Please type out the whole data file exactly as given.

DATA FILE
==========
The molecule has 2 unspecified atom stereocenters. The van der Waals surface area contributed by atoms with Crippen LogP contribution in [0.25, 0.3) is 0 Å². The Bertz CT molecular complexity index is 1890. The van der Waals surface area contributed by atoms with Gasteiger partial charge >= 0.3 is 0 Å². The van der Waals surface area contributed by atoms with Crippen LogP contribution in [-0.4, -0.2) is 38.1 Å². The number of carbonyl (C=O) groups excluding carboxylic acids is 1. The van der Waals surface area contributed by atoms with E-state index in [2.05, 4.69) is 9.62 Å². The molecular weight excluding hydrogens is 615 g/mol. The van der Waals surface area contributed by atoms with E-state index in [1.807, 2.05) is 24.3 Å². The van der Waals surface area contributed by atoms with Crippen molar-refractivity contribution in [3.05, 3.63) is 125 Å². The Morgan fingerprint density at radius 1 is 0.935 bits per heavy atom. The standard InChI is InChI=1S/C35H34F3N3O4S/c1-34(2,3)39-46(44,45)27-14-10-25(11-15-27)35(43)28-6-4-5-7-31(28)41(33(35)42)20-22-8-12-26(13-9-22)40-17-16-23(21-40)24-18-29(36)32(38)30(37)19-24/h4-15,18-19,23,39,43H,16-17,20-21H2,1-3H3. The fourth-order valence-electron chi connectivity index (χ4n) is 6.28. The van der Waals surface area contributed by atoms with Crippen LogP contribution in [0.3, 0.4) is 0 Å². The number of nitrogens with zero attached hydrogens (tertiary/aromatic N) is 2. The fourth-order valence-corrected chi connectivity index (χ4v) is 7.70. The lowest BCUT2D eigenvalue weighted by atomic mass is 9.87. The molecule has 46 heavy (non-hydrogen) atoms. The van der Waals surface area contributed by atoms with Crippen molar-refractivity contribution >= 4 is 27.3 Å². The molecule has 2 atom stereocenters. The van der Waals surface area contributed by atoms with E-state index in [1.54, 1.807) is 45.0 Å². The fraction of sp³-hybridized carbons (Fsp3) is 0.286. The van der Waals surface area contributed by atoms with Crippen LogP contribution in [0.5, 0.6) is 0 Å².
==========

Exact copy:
The molecule has 2 unspecified atom stereocenters. The van der Waals surface area contributed by atoms with Crippen LogP contribution in [0.25, 0.3) is 0 Å². The Bertz CT molecular complexity index is 1890. The van der Waals surface area contributed by atoms with Gasteiger partial charge >= 0.3 is 0 Å². The van der Waals surface area contributed by atoms with Crippen LogP contribution in [-0.4, -0.2) is 38.1 Å². The number of carbonyl (C=O) groups excluding carboxylic acids is 1. The van der Waals surface area contributed by atoms with E-state index in [2.05, 4.69) is 9.62 Å². The molecular weight excluding hydrogens is 615 g/mol. The van der Waals surface area contributed by atoms with E-state index in [1.807, 2.05) is 24.3 Å². The van der Waals surface area contributed by atoms with Crippen molar-refractivity contribution in [3.05, 3.63) is 125 Å². The Morgan fingerprint density at radius 1 is 0.935 bits per heavy atom. The standard InChI is InChI=1S/C35H34F3N3O4S/c1-34(2,3)39-46(44,45)27-14-10-25(11-15-27)35(43)28-6-4-5-7-31(28)41(33(35)42)20-22-8-12-26(13-9-22)40-17-16-23(21-40)24-18-29(36)32(38)30(37)19-24/h4-15,18-19,23,39,43H,16-17,20-21H2,1-3H3. The fourth-order valence-electron chi connectivity index (χ4n) is 6.28. The van der Waals surface area contributed by atoms with Crippen LogP contribution in [0.3, 0.4) is 0 Å². The number of nitrogens with zero attached hydrogens (tertiary/aromatic N) is 2. The fourth-order valence-corrected chi connectivity index (χ4v) is 7.70. The lowest BCUT2D eigenvalue weighted by atomic mass is 9.87. The molecule has 46 heavy (non-hydrogen) atoms. The van der Waals surface area contributed by atoms with Crippen molar-refractivity contribution >= 4 is 27.3 Å². The molecule has 2 atom stereocenters. The van der Waals surface area contributed by atoms with E-state index in [1.54, 1.807) is 45.0 Å². The fraction of sp³-hybridized carbons (Fsp3) is 0.286. The van der Waals surface area contributed by atoms with Crippen LogP contribution in [0.5, 0.6) is 0 Å².